After a fast rise up the comedy writing ranks, John Francis Daley & Jonathan Goldstein make their directorial debut on the sequel to Vacation. And they can finally admit they’ll write the new iteration of Spider-Man for Sony and producers Amy Pascal and Marvel’s Kevin Feige.
DEADLINE: The web is on fire today with all these stories claiming they’ve confirmed you are going to write Spider-Man. Deadline broke the news that you were getting the job, a couple weeks ago. Did they not believe me?
GOLDSTEIN: No. Actually, the day after you did that we had a junket that was just brutal. We weren’t allowed to talk about it and it was the closest we’ve felt to being politicians. In the Nixon administration.
'Spider-Man' Reboot Finds Its Writers: 'Vacation' Duo In Talks
DEADLINE: Best thing about it was, I broke that during my vacation, during a Foo Fighters concert at Citi Field.
DALEY: Did Dave Grohl reveal it? He’s a huge Spider-Man fan.
DEADLINE: He worked it into “There Goes My Hero” and I put down my lighter and called it in…Is he really a Spider-Man fan?
DALEY: I have no idea.
DEADLINE: It’s been a twisty road in setting the filmmaker, star and writers for this Spider-Man film, the first one done with Marvel maestro Kevin Feige leading the way. Deadline reported several times you guys were on a short list to direct the movie. That job went to Jon Watts and then you resurface as the writers. How did that process go down?
GOLDSTEIN: Our agent helped get our foot in the door with Marvel, sending them a script we had written, and letting them know our track record and that we’d love to move from broad comedy to action and action comedy. Also, it helped that Kevin Feige wanted to draw on the spirit of John Hughes for this Spider-Man, and we had just written and directed a sequel to a John Hughes-created franchise with Vacation. We’d pitched ourselves to both write and direct, and so our pitch included a pretty extensive story outline that appealed to them. After Jon Watts got the directing job, they came back and asked if we would be interested in doing the script. The answer was, yes.
DEADLINE: With Vacation, you tackled original subject matter from Hughes and Harold Ramis, who are giants. Here, we’ve seen twice the story of Peter Parker’s formative years. I’ve heard the new movies will take him through high school. What about that appeals to you?
DALEY: Lot of specifics still have to be worked out, and we’ll be sitting with Jon Watts to figure it out, shortly. We definitely were attracted to approaching it from the standpoint of a real kid, a high school geek who, just because he gets super powers he doesn’t really want, doesn’t become a superhero right away.
GOLDSTEIN: It’s a long journey. You don’t want him to become someone capable of saving the world by second act. There is a wish fulfillment opportunity here in that few superheroes are given powers like this, and then has to navigate how to use them in a responsible way. Peter Parker is a geek, like us, and one of the very few superheroes who would actually read comic books. Stan Lee has said he wrote it that way, with wish fulfillment in mind, where most superheroes are very handsome adults, with superpowers. This is a real kid we’re talking about.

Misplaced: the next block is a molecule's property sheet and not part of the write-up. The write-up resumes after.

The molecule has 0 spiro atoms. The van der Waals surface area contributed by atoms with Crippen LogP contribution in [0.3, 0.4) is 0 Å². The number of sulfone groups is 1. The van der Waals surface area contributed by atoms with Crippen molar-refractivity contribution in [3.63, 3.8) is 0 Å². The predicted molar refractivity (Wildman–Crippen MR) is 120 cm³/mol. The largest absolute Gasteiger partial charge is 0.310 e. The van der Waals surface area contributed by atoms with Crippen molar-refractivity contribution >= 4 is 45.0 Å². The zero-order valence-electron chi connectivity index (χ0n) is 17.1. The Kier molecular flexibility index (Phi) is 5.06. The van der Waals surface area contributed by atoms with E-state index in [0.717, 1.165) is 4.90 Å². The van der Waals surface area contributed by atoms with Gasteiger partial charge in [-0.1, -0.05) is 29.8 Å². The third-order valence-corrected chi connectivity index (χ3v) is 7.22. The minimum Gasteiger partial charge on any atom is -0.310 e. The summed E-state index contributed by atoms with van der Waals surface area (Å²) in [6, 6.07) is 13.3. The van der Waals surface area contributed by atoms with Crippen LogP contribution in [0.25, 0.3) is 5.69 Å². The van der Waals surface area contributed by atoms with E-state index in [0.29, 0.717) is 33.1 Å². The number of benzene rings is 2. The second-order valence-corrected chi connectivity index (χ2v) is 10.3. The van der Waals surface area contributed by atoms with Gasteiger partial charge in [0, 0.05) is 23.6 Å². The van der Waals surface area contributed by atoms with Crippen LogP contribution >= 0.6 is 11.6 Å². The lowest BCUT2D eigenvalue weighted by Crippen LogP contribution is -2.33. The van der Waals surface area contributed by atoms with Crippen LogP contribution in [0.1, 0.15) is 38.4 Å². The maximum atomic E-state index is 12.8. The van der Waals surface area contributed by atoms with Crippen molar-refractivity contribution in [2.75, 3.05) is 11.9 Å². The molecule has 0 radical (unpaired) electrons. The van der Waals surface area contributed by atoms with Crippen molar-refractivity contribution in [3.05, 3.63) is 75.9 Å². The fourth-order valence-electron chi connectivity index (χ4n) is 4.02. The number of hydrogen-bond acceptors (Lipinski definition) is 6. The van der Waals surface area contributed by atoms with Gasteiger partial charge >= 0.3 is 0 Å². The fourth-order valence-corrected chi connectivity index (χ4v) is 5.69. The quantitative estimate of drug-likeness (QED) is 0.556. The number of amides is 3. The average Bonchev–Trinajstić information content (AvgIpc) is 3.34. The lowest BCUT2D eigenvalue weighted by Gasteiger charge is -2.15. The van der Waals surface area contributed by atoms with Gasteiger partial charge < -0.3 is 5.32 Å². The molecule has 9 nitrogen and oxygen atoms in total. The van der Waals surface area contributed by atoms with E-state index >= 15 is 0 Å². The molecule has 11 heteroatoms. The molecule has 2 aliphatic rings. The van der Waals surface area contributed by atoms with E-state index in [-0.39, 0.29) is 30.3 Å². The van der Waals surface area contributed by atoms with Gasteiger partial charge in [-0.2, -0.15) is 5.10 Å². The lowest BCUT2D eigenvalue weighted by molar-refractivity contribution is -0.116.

DEADLINE: That is iconic stuff, but so is the original Vacation, considering the architects were Hughes and Ramis, who meant so much to blueprinting the film genre you’ve worked in.
DALEY: They were huge. We approached it from the beginning by telling ourselves we were not remaking anything, that there was no intention of encroaching on what John and Harold did, other than nodding to that original and taking it to the next generation. Once we got there, this felt organic. And let’s face it, there were four different actors who played the role of Rusty in that film series, so to cast one more seemed okay.
GOLDSTEIN: We did feel a heavy burden as comedy writer/directors, to not do anything to tarnish the memory of the original. Nodding to it was fine, but we did not want to retread over their territory. What we really found in there was this feeling of family and how we get nostalgic when we recount those road trips we all took when we were kids, the ones that were horrible when you were on them because being stuck in a car with the family brings out the worst in everyone. Beyond the raunchier bits of the movies, what we were most proud of is the sweetness we tried to capture in the relationships between family members, in the face of this ridiculousness.
DEADLINE: You brought back Chevy Chase and Beverly D’Angelo. Chevy grew up with Hughes, Ramis, National Lampoon’s Matty Simmons. What did you have to do to earn his respect?
DALEY: He makes his directors arm wrestle with him. Actually, he didn’t agree to do the role until he read the script and when he first came down to Atlanta, he said he had changes. Our hearts skipped a beat, but they were Clark Griswold-isms that worked. Clark Griswold is an iconic movie dad and seeing him back in his element was important to us. It told the audience this wasn’t some remake and having him and Beverly as grandparents was an implied stamp of approval we felt, and validation of our script.
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